“The essential reason for my loneliness is
that I don’t even know
where I belong.”
~ Orhan Pamuk
Many people are not comfortable being alone. And many more people are made uncomfortable by those who seem to enjoy it. Once again, we begin with the definitions to understand what word really mean, and that gives us the firm foundation of discovering the truth of what we think and how we feel; especially as it relates to our own lives and our own inner journey and dialog.
Why do I start these with dictionary definitions? We live in a time when it makes most of us feel really important to appear knowledgeable and smart in front of others. So, often, we simply mimic the use of words without ever truly understanding them. The definitions are not to help us correct our friends and acquaintances, but to correct our own thinking, misunderstandings and misaligned perspectives. Now, you can go around correcting your few remaining friends if you like, but they will not appreciate it if you do it too often.
Let us start with definitions
Definition of lonely: 1. sad because one has no friends or company, 2. without companions; solitary, 3. (of a place) unfrequented and remote.
Definition of solitary: 1. done or existing alone, 2. (of a place) secluded or isolated, 3. a recluse or hermit.
Definition of alone: 1. having no one else present; on one’s own, 2. indicating that something is confined to the specified subject or recipient.
Today’s focus is on being lonely. If you look at the word and the definition, it comes with an emotional component. It has sadness in its very definition. And, for most of us, the sadness comes because it is not a state or condition we wish to be in at that moment. Even for the most solitary of us, there are pangs of sadness.
Being lonely is wishing that things were different than they currently are. Perhaps away from family, friends, significant others. It is however, not meant to be a permanent condition. If we are experiencing true loneliness, then there are a couple of things we can and should do about it.
First, grieve for the loss. Something has changed in your life, that is a loss. We are dealing with a temporary condition. We sometimes struggle with letting our temporary, impermanent condition push us toward life-altering decisions, we would not other make. Grieving doesn’t come and go in a straight line. Allow yourself the time to deal with your feelings. See: 31 Days of Personhood: Day 3: Endings and Beginnings.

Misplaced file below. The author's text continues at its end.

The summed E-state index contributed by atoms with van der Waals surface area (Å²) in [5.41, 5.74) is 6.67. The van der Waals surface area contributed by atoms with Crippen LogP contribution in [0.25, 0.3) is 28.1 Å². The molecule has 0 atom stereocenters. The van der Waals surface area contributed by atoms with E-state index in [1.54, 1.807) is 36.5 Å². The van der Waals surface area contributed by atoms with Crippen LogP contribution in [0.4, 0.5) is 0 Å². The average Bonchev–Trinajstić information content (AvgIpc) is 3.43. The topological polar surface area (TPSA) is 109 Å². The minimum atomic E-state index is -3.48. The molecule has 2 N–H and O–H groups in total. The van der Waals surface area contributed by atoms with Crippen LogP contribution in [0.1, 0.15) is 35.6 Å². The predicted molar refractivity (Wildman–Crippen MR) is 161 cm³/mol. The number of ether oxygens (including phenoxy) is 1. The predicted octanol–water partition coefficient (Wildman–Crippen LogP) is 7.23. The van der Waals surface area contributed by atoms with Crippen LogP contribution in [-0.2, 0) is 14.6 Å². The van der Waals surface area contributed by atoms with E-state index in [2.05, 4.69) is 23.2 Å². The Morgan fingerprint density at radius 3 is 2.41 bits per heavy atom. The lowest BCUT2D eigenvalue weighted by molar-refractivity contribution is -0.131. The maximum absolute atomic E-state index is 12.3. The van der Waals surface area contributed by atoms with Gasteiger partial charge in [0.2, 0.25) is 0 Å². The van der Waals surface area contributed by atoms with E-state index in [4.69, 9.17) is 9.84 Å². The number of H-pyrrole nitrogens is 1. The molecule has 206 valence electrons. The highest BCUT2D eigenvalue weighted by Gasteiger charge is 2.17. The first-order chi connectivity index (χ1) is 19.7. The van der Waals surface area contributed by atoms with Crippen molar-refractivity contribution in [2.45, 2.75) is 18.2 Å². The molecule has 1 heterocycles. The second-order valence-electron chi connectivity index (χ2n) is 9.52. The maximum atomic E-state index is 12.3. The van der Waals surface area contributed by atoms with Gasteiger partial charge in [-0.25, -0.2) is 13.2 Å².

Grieve, then get up, and get on with life. What does that mean? It means that after our pity party, we think about the next step forward. Eventually, we want to fill that void with something or someone.
What is the way forward?
1. Know your own needs.
We have just left something behind, and learned valuable lessons from the whole experience, the bitter and the sweet. We have also learned a little bit more about who we are. The next thing we need to do is clarify our own wants and needs. After all, if we do not really know what we want, how will we ever recognize it when you find it?
Know thyself: Know who you are, what you want out of life, and what you absolutely do not want.
When you are able to figure out your own desires and know who you truly are, then you are much more likely to find someone or something to fulfills those desires.
2. Know your value and stick to them.
It is vital that you stand up for the values you find important. It is not impossible to have friendships and bonds with people who disagree with us, but, the foundational values that we hold dear should be shared. This may include your religious or political values, or whatever else is important to you. What are good personal values? The Importance of Personal Values and How to Find Them.
3. Know your goals.
What are your goals? Where do you plan to be in five or ten years? Hanging out with, or building strong relationships where people have very different goals will be difficult.
It is important that you have people in your life with similar goals so everyone is heading in the same general direction.
4. Be true to yourself.
It rarely works out in the longterm for friendships, or even romantic relationships, if you begin by presenting yourself as someone you are not. Eventually you will want to, or need to, drop the mask, and become your true self. So, why not make it easy on everyone, including yourself, by starting out that way.
Loneliness is not a desired, longterm state. It is a temporary condition, which can be worked at, if not immediately corrected. Loneliness is sadness for something lacking.
And, most importantly…
2 and 3: Doc